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Why Winter Months Are Hard for Me as Someone With Contamination OCD

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Ever since I was around the age of 9, I’ve been terrified of and extremely anxious about getting sick. I wish such simple adjectives could adequately describe its hold on me, but words are never able to effectively communicate what goes on in my mind as someone with obsessive-compulsive disorder. As much as I adhere to the idea that words are powerful agent, (after all, I am a writer), words always seem to fall short when trying to articulate my irrational obsessions and compulsions to others, especially while in the midst of an intense anxiety attack. Especially during the winter.

This obsession and fear of getting sick was the first of many obsessions I’ve been unable to fully overcome. I’ve found contamination OCD is perhaps one of the more popular and visible forms of OCD broadcasted in our media today. Many people seem to attribute extreme hand-washing to OCD, which can be true — however, this also stigmatizes this debilitating disorder. Not everyone with OCD, or contamination OCD, washes their hands for hours at a time. For me, I’m most worried about catching the stomach flu and, to a slightly lesser degree, a flu or cold.

Not a day goes by that I don’t obsess, worry and get anxious about getting sick to varying levels, but it’s especially difficult and anxiety-provoking during the winter months. As soon as I see advertisements that flu shots are available, I know I am in for a rough few months. I worry about getting sick even when I don’t personally know anyone around me is sick, but that obsession drastically increases when I come into contact with someone who is sick. Unfortunately, this happens to occur most during the winter.

Don’t even get me started on the hell my OCD puts not only me but my husband through if he happens to get sick, which thankfully is not often. If someone I am around is/was sick, I will bother them with endless questions until I annoy not only the other person, but myself in the process. I am aware I am doing this — that it can seem irrational and extreme, but I cannot stop. I cannot let it go. I cannot just move on and forget it like others may be able to. When I get sick or am around someone who is sick, it infiltrates my brain and makes me unable to think of anything else. The anxiety and fear paralyzes me, rendering me hopeless and distraught.

Unlike some may believe, I can shake hands, hug friends (if they aren’t sick, of course), and I don’t spend endless hours washing my hands and showering. I do, however, ask and plead for reassurance that I am not sick, or that I’m not going to get sick (which is frustrating for not only the recipient, but me as well, since I know no one can know the future). I use a substantial amount of hand sanitizer, avoid crowds and perform a variety of other compulsions to try to ease the debilitating obsessions. It eases the anxiety for a very brief instant, but like clockwork, the anxiety always comes back.

Yesterday, I spent all day in stores and at the mall, shopping for clothes for my new job I start in a few days, and I must have used a whole bottle of hand sanitizer. All the stores were crowded, as it’s near the holidays, and I am almost certain I heard every cough, every sneeze, every conversation between others, discussing how sick they were. I don’t want to have this radar that hears and sees all the potentially sick people around me. Sometimes it’s better to know so I can avoid them, but sometimes, ignorance is less debilitating. I not only left my shopping trip with very few things, which means I have to try to build up the mental and physical strength to brave the crowds full of germs and sick people yet again. I also left feeling mentally exhausted, riddled with anxiety and obsessions, and frustrated with myself that I allowed this seemingly “normal” activity to completely destroy me.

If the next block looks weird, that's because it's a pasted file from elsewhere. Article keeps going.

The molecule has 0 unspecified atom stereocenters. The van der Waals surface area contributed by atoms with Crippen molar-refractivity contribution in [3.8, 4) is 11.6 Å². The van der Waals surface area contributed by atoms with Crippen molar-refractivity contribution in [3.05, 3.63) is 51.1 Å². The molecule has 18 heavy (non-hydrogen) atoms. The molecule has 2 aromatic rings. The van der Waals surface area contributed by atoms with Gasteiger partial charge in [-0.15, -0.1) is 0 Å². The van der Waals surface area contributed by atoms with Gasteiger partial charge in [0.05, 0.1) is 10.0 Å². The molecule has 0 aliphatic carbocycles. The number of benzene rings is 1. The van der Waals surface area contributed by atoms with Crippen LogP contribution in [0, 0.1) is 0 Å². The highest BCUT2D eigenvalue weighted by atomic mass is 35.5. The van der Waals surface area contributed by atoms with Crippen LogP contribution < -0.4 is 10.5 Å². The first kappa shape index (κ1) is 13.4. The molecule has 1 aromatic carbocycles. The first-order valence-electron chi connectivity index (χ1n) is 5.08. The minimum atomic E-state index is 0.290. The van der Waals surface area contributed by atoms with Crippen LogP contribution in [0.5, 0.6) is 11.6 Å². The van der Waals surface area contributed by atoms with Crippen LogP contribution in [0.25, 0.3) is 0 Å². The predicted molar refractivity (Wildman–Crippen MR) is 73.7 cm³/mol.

I didn’t just go to bed and forget what happened; I woke up today just as anxious, calculating the expected day these germs would attack my immune system and cause me to get sick. Cause me to miss my first day of my new job. Cause me to get fired. You see, OCD can be similar to playing a game of dominos. Tapping that first domino doesn’t just cause that single domino to fall. That one domino hits the next, which hits the next, until they all lay scattered and astray. That’s how my brain works. One obsession rapidly leads to the next until the end result is drastic and can oftentimes seem absurd. I know it’s not rational, but convincing my brain to believe that and actually listen is another story entirely.

Winter months are wrought with germs and sick people, and for me, they’re wrought with worsened obsessive-compulsive disorder and anxiety. Coincidentally, I never seem to make it through winter without getting sick. I have improved throughout the years, but winter always seems to push me back to periods when it was at its worst during my childhood.

At my worst, I wish I could avoid everyone and everything and live in a bubble, but I also know I’d miss out on all the positive experiences life brings as well. I’ve already missed out on so many opportunities, lost friends, and caused it to completely overwhelm my life, despite 23 years of therapy and medication. I must, despite my tremendous amount of anxiety, push myself to keep fighting, keep challenging my anxiety and obsessions, keep moving forward. I need to not let it rule my life and take my power back. It’s a struggle I will fight the rest of my life, because I know it will never fully go away, but I hold out the hope that one day it won’t have so much control over my life. In the meantime, spring can’t come soon enough.

Image via Thinkstock.

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Originally published: January 1, 2017
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